Sussex County Proposes Rehoboth Beach Transfer Operations of its Wastewater Treatment Facility

Sussex County Proposes Rehoboth Beach Transfer Operations of its Wastewater Treatment Facility

(REHOBOTH BEACH, Del.) - The Ocean Outfall project has been complete in Rehoboth Beach since July but the city is still financing all of the costs.

Mayor Kuhns says the city has been considering how much rates would go up over time to fund that project, support sewer improvements, and update the wastewater treatment plant. "The county has come back with a proposal to do a transition of the wastewater treatment facility and all of its assets," Kuhns says.

The full capacity of the plant is not currently being used. This transition would fix that and add engineering resources. Kuhns explains, "There may be a better service because the county has a much larger staff. They have much better equipment. We've put in a lot of new technology at the plant and the county already has engineers that are very familiar with this technology."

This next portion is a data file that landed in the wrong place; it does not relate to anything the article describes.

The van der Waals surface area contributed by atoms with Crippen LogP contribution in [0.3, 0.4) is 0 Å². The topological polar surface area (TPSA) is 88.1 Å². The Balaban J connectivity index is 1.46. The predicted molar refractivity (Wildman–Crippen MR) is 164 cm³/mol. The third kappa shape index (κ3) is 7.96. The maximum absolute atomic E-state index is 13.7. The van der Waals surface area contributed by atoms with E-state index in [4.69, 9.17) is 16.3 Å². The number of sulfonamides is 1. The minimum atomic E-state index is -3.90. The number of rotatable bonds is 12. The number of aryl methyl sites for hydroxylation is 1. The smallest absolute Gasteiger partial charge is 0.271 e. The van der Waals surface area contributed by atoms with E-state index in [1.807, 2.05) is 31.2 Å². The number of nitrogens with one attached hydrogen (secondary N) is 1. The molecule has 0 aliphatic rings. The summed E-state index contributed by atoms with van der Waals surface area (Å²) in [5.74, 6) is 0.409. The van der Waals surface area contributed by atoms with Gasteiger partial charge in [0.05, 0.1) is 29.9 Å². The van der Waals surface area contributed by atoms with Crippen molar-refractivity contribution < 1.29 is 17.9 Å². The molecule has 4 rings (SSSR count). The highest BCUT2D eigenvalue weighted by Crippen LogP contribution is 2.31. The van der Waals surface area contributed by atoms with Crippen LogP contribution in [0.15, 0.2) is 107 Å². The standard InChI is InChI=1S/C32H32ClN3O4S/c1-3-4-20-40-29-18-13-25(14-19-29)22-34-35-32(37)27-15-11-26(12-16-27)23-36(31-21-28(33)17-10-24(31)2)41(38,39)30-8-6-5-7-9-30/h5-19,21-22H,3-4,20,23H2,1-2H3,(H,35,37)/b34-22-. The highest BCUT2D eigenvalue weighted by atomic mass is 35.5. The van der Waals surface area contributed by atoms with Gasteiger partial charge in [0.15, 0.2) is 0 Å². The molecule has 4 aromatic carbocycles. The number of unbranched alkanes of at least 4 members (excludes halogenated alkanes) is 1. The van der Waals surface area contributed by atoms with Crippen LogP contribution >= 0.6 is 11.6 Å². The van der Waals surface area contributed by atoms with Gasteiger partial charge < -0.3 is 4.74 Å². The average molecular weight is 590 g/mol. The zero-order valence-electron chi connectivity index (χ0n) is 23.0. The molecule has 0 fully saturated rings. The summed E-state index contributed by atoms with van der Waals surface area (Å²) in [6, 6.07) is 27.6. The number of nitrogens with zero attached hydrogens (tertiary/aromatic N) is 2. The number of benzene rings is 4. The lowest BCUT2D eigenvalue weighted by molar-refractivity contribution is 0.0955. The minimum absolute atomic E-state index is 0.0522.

Residents currently pay on average $581 per year for their wastewater service. A consultant for the city, estimates rates will increase to $934 to support $45 million in construction and improvements if the city continues to operate the facility. If the county takes over operations, rates would only increase to average at $687 in 2020 and $709 by 2023. This would help offset $18.4 million in upgrades.

Citizens are strongly opposed to any price increase. "We've been fighting this outfall pipe. We had all the math, we had all the logic ready to go 4 or 5 years ago. Everything we said would come true has all come to fruition. Everything is higher. The wastewater plant isn't up to standards like it should be," says John Doerfler of Milton.

Rich King, who owns Delaware Surf Fishing is concerned for the way in which the water is being treated. "They want us to pay for it. We didn't get to vote on it. There are also things that go into the water that they don't get out, like pharmaceuticals. We pull water out of the ground, we treat it, and then we throw it away. Why are we not cleaning it again?"

Commissioners need to further discuss the proposal and consider the citizens' comments before they can make a decision. If they approve the proposal, the county will assume all municipal sewer-related assets, liabilities, and obligations after the district expands.